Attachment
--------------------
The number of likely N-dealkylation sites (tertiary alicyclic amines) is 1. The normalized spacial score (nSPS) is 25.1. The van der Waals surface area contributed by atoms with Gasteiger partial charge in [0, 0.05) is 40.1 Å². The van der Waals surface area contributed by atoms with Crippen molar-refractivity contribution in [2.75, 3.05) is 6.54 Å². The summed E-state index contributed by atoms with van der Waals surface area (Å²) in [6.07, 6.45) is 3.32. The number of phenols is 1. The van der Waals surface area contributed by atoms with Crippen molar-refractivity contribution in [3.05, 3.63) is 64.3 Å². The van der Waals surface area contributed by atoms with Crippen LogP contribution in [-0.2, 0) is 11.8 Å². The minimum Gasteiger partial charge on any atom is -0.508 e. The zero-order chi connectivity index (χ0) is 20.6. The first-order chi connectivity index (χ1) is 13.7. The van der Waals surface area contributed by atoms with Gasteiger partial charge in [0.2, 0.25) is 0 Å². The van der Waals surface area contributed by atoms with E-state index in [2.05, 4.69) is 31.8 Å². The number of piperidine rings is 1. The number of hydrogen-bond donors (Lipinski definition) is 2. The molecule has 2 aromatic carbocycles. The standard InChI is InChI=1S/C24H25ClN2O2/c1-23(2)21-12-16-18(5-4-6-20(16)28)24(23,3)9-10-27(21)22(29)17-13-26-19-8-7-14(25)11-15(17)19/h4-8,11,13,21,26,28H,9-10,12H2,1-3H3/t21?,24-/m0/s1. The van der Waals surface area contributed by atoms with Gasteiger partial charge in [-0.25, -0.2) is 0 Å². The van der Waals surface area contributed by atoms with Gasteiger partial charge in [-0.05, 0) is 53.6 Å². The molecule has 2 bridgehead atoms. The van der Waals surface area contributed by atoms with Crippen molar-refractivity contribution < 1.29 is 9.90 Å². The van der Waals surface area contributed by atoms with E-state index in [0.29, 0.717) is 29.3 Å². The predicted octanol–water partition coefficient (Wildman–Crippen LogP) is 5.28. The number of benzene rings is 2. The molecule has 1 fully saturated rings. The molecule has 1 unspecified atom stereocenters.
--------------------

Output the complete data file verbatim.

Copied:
The number of likely N-dealkylation sites (tertiary alicyclic amines) is 1. The normalized spacial score (nSPS) is 25.1. The van der Waals surface area contributed by atoms with Gasteiger partial charge in [0, 0.05) is 40.1 Å². The van der Waals surface area contributed by atoms with Crippen molar-refractivity contribution in [2.75, 3.05) is 6.54 Å². The summed E-state index contributed by atoms with van der Waals surface area (Å²) in [6.07, 6.45) is 3.32. The number of phenols is 1. The van der Waals surface area contributed by atoms with Crippen molar-refractivity contribution in [3.05, 3.63) is 64.3 Å². The van der Waals surface area contributed by atoms with Crippen LogP contribution in [-0.2, 0) is 11.8 Å². The minimum Gasteiger partial charge on any atom is -0.508 e. The zero-order chi connectivity index (χ0) is 20.6. The first-order chi connectivity index (χ1) is 13.7. The van der Waals surface area contributed by atoms with Gasteiger partial charge in [0.2, 0.25) is 0 Å². The van der Waals surface area contributed by atoms with E-state index in [2.05, 4.69) is 31.8 Å². The number of piperidine rings is 1. The number of hydrogen-bond donors (Lipinski definition) is 2. The molecule has 2 aromatic carbocycles. The standard InChI is InChI=1S/C24H25ClN2O2/c1-23(2)21-12-16-18(5-4-6-20(16)28)24(23,3)9-10-27(21)22(29)17-13-26-19-8-7-14(25)11-15(17)19/h4-8,11,13,21,26,28H,9-10,12H2,1-3H3/t21?,24-/m0/s1. The van der Waals surface area contributed by atoms with Gasteiger partial charge in [-0.25, -0.2) is 0 Å². The van der Waals surface area contributed by atoms with Gasteiger partial charge in [-0.05, 0) is 53.6 Å². The molecule has 2 bridgehead atoms. The van der Waals surface area contributed by atoms with Crippen molar-refractivity contribution < 1.29 is 9.90 Å². The van der Waals surface area contributed by atoms with E-state index in [0.29, 0.717) is 29.3 Å². The predicted octanol–water partition coefficient (Wildman–Crippen LogP) is 5.28. The number of benzene rings is 2. The molecule has 1 fully saturated rings. The molecule has 1 unspecified atom stereocenters.